One thing I will add, though, is that we're not just thinking about zero environmental footprint and the fleet in terms of how to power the fleet. I think that there is also a human factor in this. As an agency, we are also aggressively pursuing the best of the technologies that allow us to work virtually. We are beginning to get away from the notion that everything is in a time and a place. If we are in the same time, we don't always have to be in the same place. Work is what you do, not necessarily where you are.

You will be hearing from GSA more policy, more technology notions, and more investment in ways in which the federal government can be working together without traveling. There are a lot of reasons why this is a good idea. The original reason – which is a very important one and is important to the first lady and the first family – is the notion of work and family demands and stress. If people have more virtual options, we have more flexibility in terms of being with our families and getting our work done. As a working mother, I know how valuable that would have been in those days of tearing around and being away from my children.

But we are moving into an arena where now virtual workplaces are arguably very sensible for three other reasons. One is financial. If we can cut back on our actual geographic footprint in terms of buildings by having people working more at home – or at Star bucks – let them pay the bill. So financially, there is really becoming a new return on investment for why we should be pursuing virtual work.

The second one is, of course, environmental, as I have been speaking. Getting us off the roads is a good idea.

But the third is security. There is a huge argument now for figuring out how the government can be dispersed and highly functional. As we pursue virtual work, we are supporting our environmental goals, our financial goals, our social/family goals, and our security goals. So there is a lot of power behind the virtual work notion. I'm sure that you all are interested in tracking that and seeing how aggressive we are going to be.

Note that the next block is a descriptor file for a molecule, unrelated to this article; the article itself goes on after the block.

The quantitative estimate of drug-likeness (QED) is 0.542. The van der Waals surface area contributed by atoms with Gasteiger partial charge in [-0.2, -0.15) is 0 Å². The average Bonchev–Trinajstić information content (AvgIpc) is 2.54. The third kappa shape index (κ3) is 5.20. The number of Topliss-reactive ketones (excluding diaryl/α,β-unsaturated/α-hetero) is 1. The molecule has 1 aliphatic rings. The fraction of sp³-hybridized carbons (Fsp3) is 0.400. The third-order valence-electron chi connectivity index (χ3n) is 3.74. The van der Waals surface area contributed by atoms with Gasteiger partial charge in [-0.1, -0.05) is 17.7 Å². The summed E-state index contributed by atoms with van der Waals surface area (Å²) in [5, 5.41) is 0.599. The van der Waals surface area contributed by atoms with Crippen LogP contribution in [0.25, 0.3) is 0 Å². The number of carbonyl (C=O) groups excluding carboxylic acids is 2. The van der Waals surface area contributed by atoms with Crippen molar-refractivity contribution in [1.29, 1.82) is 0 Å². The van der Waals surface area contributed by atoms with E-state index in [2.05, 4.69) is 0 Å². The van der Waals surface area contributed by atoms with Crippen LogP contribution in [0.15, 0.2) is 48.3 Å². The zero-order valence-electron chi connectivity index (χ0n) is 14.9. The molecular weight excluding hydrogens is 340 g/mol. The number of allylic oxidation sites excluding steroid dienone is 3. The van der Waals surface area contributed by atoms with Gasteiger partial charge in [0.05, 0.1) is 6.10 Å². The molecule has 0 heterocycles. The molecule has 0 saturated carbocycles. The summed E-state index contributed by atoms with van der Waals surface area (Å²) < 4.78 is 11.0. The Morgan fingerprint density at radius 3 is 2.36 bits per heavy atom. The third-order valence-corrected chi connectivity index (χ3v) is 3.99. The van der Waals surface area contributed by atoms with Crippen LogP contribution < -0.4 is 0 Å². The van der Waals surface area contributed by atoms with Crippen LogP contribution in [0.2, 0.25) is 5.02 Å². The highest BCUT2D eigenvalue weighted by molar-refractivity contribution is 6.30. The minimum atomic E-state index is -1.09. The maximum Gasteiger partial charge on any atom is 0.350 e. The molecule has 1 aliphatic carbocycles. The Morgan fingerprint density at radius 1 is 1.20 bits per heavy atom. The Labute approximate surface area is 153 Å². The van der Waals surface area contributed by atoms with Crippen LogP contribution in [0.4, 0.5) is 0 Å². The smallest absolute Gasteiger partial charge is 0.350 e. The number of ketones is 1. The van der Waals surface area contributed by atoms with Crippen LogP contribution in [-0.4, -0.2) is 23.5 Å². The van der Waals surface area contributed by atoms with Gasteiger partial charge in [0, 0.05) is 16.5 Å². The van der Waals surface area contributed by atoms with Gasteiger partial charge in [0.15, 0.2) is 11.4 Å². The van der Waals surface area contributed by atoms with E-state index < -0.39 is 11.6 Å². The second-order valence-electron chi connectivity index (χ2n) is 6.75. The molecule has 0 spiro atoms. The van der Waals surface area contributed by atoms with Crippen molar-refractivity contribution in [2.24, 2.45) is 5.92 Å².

All right. So I've been talking a lot about sustainability. Let me remind you I'm talking first about operational excellence, then innovation in the form of sustainability, and the third piece to the change work at GSA is around customer intimacy. Customer intimacy might be a phrase that makes some people a little uncomfortable, but it's the phrase. And it is about how well we know our customers.

The fleets are in a particularly good position to help GSA understand its customers, and that is because it is from fleet activity that we can harvest an enormous amount of data about our customers. Customer intimacy is about having that data working on that. And through all sorts of data constructs off the fleet work – traffic information, consumption information, usage, mileage – GSA actually will have a data profile on its customers that is even better than the customers have on themselves. That puts us in a hugely powerful position of being able to help customers at a new level.

Just think of it this way. You can watch your own fleet, if you're an agency and kind of understand what you're doing, but you don't have the context of what the rest of the government is doing. We do. That is a powerful and enormously helpful bit of information to share with our customers.

So the world of fleet management, the more it can produce, harvest, analyze, and understand the data that comes from our transportation, the better we can be at helping the government be efficient, effective, and safe. I commend you as you work on the tracking and the analytics of all of that data because it allows us to make data work for us.

Many people say that Washington is an evidence-free zone, and I believe that that is perhaps a fair call on some days. But it is the kind of data and information that we can command in this kind of a setting that truly can help the government move forward and work off good information. So operational excellence in the world of safety, innovation in the world of sustainability, and customer intimacy in the world of good data – your work with us and our work supporting our customers will help this government move forward.

I think the fleet is at a moment – we're at a moment in which many things are changing, and your work, your data, your safety, your innovation can help us power the government forward and help us answer some of the toughest problems that we have. You touch almost all other industries. You touch the economy. The transportation sector intersects with all of our other industries. You are concerned about our security and our labor force. As goes your industry, so goes the country.

It is your moment, and we want to be your partner in it. You are critical in supporting the missions of our customer agencies. We can't interdict drugs without boats and cars. We can't fight fires without airplanes and fire trucks. We can't move people and cargo without the right tools to the war fighter. So thank you so much for your help on that. It is great to be here with you today.

I want to thank you for your time. It's been good to be here. I'm going to enjoy seeing the displays and the convention hall. And I wish you a good, powerful week in which you're learning a lot and you're carrying back to industry and to the government the best of the fed fleet. 

Thank you.